For jumping, I found it best to keep on the gas until "take-off" like Corey said letting off tends to make the nose dive down and you don't want that. So it's best to keep a steady throttle and once your off let off the gas/brakes. Think about landing with a higher RPM, your wheels won't be able to spin and keep up with the drivetrain and something will break. It's also best to not apply the brakes either while the suspension is cycling when you land, that's when shit starts to bind. No bueno.

My best advice is experience and/or co-riding with someone who's had more experience and is a good driver. Over the years I learned most of my stuff from Rojodiablo and Belk so I guess you could say I've had some pretty good teachers :D
 

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pedal to the metal :driving:

if you aint first, you're last...
 

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Tweeter said:
:rolleyes: why am I not surprised...good advice RJ
well thats my driving style... :flipoff4:
 

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Discussion Starter #8
thanks DesertTRD and Tweet....and Drab haha

sooo clarifying...going through consistant whoops do i have to pump the throttle on each whoop? Or can i just go through them while holding the pedal half throttle?

Heres a noob Q..when your susp is cycling through whoops and you see a big one coming up, is it better for your truck to take the big hit or try to avoid & hit the brakes....im asking b/c a friend of mine told me to never hit brakes while your bouncing around cause that'll make you roll.

I know most of these questions can be answered by saying "pure driver expereince" but i just want to know what to look out for

Anymore experiences adivce? Bowl carves? etc.
 

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every rig is different. what works for my rig might not work so well with yours. get out there and drive it. youll get the feel for what the truck will want to do
 

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drabnor said:
every rig is different. what works for my rig might not works so well with yours. get out there and drive it. youll get the feel for what the truck will want to do
There you go. Thats all I would have said too. Just depends on your driving style also. Just go try it and start slow, if you cant start slow then get a cage and you'll learn from your mistakes sooner or later ;)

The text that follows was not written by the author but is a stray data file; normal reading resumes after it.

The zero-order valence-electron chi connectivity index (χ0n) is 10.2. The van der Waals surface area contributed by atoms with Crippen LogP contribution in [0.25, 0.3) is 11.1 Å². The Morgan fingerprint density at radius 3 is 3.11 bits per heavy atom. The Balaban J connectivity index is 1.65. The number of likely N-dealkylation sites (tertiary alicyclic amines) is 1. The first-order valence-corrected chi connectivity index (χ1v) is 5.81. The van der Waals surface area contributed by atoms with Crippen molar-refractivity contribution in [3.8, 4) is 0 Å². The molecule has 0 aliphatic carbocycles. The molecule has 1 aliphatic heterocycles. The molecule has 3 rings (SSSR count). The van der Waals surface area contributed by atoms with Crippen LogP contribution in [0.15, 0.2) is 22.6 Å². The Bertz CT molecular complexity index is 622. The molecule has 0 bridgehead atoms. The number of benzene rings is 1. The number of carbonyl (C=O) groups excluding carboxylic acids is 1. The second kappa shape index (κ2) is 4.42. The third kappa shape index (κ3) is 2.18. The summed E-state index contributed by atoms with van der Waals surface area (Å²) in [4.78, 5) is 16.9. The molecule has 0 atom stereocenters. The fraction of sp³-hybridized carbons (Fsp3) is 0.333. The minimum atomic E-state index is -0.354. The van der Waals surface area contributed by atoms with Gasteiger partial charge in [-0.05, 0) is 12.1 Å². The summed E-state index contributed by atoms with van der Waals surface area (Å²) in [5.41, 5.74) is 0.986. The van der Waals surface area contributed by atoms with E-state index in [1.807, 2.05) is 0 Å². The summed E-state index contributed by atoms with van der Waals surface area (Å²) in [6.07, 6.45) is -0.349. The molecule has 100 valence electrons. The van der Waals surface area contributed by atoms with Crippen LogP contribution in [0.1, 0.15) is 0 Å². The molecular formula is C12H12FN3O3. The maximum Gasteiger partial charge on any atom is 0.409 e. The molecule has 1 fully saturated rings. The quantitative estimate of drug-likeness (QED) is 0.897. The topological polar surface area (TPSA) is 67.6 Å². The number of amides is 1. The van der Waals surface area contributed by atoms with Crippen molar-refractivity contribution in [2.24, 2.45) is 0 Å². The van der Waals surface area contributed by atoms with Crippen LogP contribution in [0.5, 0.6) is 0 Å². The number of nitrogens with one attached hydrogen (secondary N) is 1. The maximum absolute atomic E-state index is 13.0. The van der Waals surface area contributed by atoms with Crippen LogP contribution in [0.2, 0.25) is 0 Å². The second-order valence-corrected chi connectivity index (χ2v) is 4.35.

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marnes2986 said:
thanks DesertTRD and Tweet....and Drab haha

sooo clarifying...going through consistant whoops do i have to pump the throttle on each whoop? Or can i just go through them while holding the pedal half throttle?

Heres a noob Q..when your susp is cycling through whoops and you see a big one coming up, is it better for your truck to take the big hit or try to avoid & hit the brakes....im asking b/c a friend of mine told me to never hit brakes while your bouncing around cause that'll make you roll.

I know most of these questions can be answered by saying "pure driver expereince" but i just want to know what to look out for

Anymore experiences adivce? Bowl carves? etc.

I keep a constant speed (RPM's may vary). May be 50% throttle, may be 70% or 30%, depends on the situation, there's no "set" way to do these things.

If you're in the whoops and cannot brake AT ALL (no flat sections) just let off the gas and downshift if possible. Best to keep your truck in a lower gear (I never go into 4th offroad) so the engine braking can slow you down. That's the only thing you can do, don't hit the brakes and hit a bigger whoop, you're going to break something. Best to just lay off the gas and take it best you can.

Dude a lot of it is experience. That's why it worries me to see some guys throw down mad cash on set-ups when their truck was perviously stock. I started with a stock truck and upgraded as I got better. Just things you can practice is keeping an eye on not what's 10-20 feet in front of you but 40+ feet in front of you. A lot of it is planning ahead and having experience on how your truck handles. I can't tell you how to drive cause my truck is WAYYY different than yours, no 2 trucks are alike. Since I'm locked full-time in the rear my driving style is a lot different than most guys on here. You could find a truck that looks just like mine and I promise the valving will NOT be identical and they will be valved to the driver's preference. Just have to learn these things yourself, or co-ride with someone who has more experience :2cents: